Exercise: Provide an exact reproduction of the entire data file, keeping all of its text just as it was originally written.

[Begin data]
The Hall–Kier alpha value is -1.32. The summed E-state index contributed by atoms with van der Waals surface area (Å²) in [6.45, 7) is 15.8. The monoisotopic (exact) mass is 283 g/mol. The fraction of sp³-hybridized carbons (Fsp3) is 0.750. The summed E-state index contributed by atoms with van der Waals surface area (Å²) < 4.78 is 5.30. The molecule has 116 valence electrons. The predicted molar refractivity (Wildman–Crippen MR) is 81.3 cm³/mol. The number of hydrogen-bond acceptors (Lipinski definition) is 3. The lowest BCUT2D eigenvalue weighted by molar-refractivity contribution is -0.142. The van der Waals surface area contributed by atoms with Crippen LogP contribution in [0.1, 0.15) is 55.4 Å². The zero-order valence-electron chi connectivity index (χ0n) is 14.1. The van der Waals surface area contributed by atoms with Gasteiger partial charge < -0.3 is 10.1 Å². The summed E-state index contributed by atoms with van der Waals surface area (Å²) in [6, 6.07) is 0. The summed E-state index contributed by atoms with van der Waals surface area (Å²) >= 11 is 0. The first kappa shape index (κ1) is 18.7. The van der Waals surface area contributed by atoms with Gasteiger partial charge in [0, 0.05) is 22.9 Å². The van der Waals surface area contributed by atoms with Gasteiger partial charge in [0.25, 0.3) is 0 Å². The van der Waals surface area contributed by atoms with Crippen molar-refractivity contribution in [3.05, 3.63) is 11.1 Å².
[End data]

The Hall–Kier alpha value is -1.32. The summed E-state index contributed by atoms with van der Waals surface area (Å²) in [6.45, 7) is 15.8. The monoisotopic (exact) mass is 283 g/mol. The fraction of sp³-hybridized carbons (Fsp3) is 0.750. The summed E-state index contributed by atoms with van der Waals surface area (Å²) < 4.78 is 5.30. The molecule has 116 valence electrons. The predicted molar refractivity (Wildman–Crippen MR) is 81.3 cm³/mol. The number of hydrogen-bond acceptors (Lipinski definition) is 3. The lowest BCUT2D eigenvalue weighted by molar-refractivity contribution is -0.142. The van der Waals surface area contributed by atoms with Crippen LogP contribution in [0.1, 0.15) is 55.4 Å². The zero-order valence-electron chi connectivity index (χ0n) is 14.1. The van der Waals surface area contributed by atoms with Gasteiger partial charge < -0.3 is 10.1 Å². The summed E-state index contributed by atoms with van der Waals surface area (Å²) in [6, 6.07) is 0. The summed E-state index contributed by atoms with van der Waals surface area (Å²) >= 11 is 0. The first kappa shape index (κ1) is 18.7. The van der Waals surface area contributed by atoms with Gasteiger partial charge in [0, 0.05) is 22.9 Å². The van der Waals surface area contributed by atoms with Gasteiger partial charge in [0.25, 0.3) is 0 Å². The van der Waals surface area contributed by atoms with Crippen molar-refractivity contribution in [3.05, 3.63) is 11.1 Å².